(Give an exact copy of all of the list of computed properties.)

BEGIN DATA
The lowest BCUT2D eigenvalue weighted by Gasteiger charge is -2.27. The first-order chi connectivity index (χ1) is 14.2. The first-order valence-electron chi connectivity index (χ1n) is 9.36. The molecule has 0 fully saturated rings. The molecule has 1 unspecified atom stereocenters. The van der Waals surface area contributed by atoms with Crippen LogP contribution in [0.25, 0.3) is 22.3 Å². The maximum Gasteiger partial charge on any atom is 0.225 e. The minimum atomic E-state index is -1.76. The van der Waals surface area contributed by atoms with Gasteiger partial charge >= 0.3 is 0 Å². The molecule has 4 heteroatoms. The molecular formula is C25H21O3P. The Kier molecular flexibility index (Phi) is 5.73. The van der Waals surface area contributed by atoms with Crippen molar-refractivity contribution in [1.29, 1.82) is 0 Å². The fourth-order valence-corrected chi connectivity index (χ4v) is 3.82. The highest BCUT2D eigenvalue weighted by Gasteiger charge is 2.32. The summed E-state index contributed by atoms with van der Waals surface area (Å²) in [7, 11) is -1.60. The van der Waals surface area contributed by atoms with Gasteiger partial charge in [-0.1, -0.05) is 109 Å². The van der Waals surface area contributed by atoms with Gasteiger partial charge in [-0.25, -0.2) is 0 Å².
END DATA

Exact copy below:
The lowest BCUT2D eigenvalue weighted by Gasteiger charge is -2.27. The first-order chi connectivity index (χ1) is 14.2. The first-order valence-electron chi connectivity index (χ1n) is 9.36. The molecule has 0 fully saturated rings. The molecule has 1 unspecified atom stereocenters. The van der Waals surface area contributed by atoms with Crippen LogP contribution in [0.25, 0.3) is 22.3 Å². The maximum Gasteiger partial charge on any atom is 0.225 e. The minimum atomic E-state index is -1.76. The van der Waals surface area contributed by atoms with Gasteiger partial charge >= 0.3 is 0 Å². The molecule has 4 heteroatoms. The molecular formula is C25H21O3P. The Kier molecular flexibility index (Phi) is 5.73. The van der Waals surface area contributed by atoms with Crippen molar-refractivity contribution in [1.29, 1.82) is 0 Å². The fourth-order valence-corrected chi connectivity index (χ4v) is 3.82. The highest BCUT2D eigenvalue weighted by Gasteiger charge is 2.32. The summed E-state index contributed by atoms with van der Waals surface area (Å²) in [7, 11) is -1.60. The van der Waals surface area contributed by atoms with Gasteiger partial charge in [-0.1, -0.05) is 109 Å². The van der Waals surface area contributed by atoms with Gasteiger partial charge in [-0.25, -0.2) is 0 Å².